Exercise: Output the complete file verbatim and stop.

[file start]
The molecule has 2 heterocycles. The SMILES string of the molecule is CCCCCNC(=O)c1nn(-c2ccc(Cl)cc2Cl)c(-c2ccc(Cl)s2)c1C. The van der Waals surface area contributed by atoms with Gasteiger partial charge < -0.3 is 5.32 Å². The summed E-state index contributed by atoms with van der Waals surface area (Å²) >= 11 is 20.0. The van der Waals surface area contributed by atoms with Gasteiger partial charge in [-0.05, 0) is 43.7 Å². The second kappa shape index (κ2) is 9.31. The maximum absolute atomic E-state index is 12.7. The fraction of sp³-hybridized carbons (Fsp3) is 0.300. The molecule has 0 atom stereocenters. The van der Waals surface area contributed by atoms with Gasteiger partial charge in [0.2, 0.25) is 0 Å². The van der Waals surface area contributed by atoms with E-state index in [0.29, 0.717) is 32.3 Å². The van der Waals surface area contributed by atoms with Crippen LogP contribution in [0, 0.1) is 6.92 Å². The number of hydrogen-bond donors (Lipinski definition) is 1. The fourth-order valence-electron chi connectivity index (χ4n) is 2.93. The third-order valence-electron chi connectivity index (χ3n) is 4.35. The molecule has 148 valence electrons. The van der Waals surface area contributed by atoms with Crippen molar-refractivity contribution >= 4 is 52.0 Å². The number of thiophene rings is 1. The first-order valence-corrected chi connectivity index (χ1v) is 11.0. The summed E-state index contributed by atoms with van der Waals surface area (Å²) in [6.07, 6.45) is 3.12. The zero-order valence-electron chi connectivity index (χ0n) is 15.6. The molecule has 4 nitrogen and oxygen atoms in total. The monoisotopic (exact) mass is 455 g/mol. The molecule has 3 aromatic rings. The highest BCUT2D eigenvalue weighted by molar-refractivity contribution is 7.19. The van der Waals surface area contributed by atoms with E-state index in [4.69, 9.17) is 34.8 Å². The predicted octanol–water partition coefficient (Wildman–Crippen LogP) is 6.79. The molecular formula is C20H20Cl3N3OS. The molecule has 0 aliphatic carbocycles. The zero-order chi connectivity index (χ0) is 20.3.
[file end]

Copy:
The molecule has 2 heterocycles. The SMILES string of the molecule is CCCCCNC(=O)c1nn(-c2ccc(Cl)cc2Cl)c(-c2ccc(Cl)s2)c1C. The van der Waals surface area contributed by atoms with Gasteiger partial charge < -0.3 is 5.32 Å². The summed E-state index contributed by atoms with van der Waals surface area (Å²) >= 11 is 20.0. The van der Waals surface area contributed by atoms with Gasteiger partial charge in [-0.05, 0) is 43.7 Å². The second kappa shape index (κ2) is 9.31. The maximum absolute atomic E-state index is 12.7. The fraction of sp³-hybridized carbons (Fsp3) is 0.300. The molecule has 0 atom stereocenters. The van der Waals surface area contributed by atoms with Gasteiger partial charge in [0.2, 0.25) is 0 Å². The van der Waals surface area contributed by atoms with E-state index in [0.29, 0.717) is 32.3 Å². The van der Waals surface area contributed by atoms with Crippen LogP contribution in [0, 0.1) is 6.92 Å². The number of hydrogen-bond donors (Lipinski definition) is 1. The fourth-order valence-electron chi connectivity index (χ4n) is 2.93. The third-order valence-electron chi connectivity index (χ3n) is 4.35. The molecule has 148 valence electrons. The van der Waals surface area contributed by atoms with Crippen molar-refractivity contribution >= 4 is 52.0 Å². The number of thiophene rings is 1. The first-order valence-corrected chi connectivity index (χ1v) is 11.0. The summed E-state index contributed by atoms with van der Waals surface area (Å²) in [6.07, 6.45) is 3.12. The zero-order valence-electron chi connectivity index (χ0n) is 15.6. The molecule has 4 nitrogen and oxygen atoms in total. The monoisotopic (exact) mass is 455 g/mol. The molecule has 3 aromatic rings. The highest BCUT2D eigenvalue weighted by molar-refractivity contribution is 7.19. The van der Waals surface area contributed by atoms with E-state index in [4.69, 9.17) is 34.8 Å². The predicted octanol–water partition coefficient (Wildman–Crippen LogP) is 6.79. The molecular formula is C20H20Cl3N3OS. The molecule has 0 aliphatic carbocycles. The zero-order chi connectivity index (χ0) is 20.3.